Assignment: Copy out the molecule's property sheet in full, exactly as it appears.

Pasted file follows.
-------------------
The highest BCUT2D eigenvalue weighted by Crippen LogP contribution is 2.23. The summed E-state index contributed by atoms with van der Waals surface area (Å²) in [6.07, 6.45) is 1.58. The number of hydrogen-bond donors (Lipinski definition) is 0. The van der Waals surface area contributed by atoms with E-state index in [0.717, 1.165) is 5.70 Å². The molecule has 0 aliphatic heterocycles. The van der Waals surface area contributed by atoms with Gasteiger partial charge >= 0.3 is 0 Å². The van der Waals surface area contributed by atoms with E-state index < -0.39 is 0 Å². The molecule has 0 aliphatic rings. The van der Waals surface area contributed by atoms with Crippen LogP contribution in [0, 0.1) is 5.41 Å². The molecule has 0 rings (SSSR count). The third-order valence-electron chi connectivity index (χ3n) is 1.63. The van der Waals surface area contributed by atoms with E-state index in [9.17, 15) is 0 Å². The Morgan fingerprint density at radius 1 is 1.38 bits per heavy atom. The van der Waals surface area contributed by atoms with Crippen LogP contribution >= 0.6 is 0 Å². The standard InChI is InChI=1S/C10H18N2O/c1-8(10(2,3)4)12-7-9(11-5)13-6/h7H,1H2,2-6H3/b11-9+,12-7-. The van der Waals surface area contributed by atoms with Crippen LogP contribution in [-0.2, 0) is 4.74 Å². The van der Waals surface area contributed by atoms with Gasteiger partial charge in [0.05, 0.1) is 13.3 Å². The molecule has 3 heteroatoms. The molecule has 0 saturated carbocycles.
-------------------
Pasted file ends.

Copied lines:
The highest BCUT2D eigenvalue weighted by Crippen LogP contribution is 2.23. The summed E-state index contributed by atoms with van der Waals surface area (Å²) in [6.07, 6.45) is 1.58. The number of hydrogen-bond donors (Lipinski definition) is 0. The van der Waals surface area contributed by atoms with E-state index in [0.717, 1.165) is 5.70 Å². The molecule has 0 aliphatic heterocycles. The van der Waals surface area contributed by atoms with Gasteiger partial charge >= 0.3 is 0 Å². The van der Waals surface area contributed by atoms with E-state index < -0.39 is 0 Å². The molecule has 0 aliphatic rings. The van der Waals surface area contributed by atoms with Crippen LogP contribution in [0, 0.1) is 5.41 Å². The molecule has 0 rings (SSSR count). The third-order valence-electron chi connectivity index (χ3n) is 1.63. The van der Waals surface area contributed by atoms with E-state index in [9.17, 15) is 0 Å². The Morgan fingerprint density at radius 1 is 1.38 bits per heavy atom. The van der Waals surface area contributed by atoms with Crippen LogP contribution >= 0.6 is 0 Å². The standard InChI is InChI=1S/C10H18N2O/c1-8(10(2,3)4)12-7-9(11-5)13-6/h7H,1H2,2-6H3/b11-9+,12-7-. The van der Waals surface area contributed by atoms with Crippen LogP contribution in [-0.2, 0) is 4.74 Å². The van der Waals surface area contributed by atoms with Gasteiger partial charge in [0.05, 0.1) is 13.3 Å². The molecule has 3 heteroatoms. The molecule has 0 saturated carbocycles.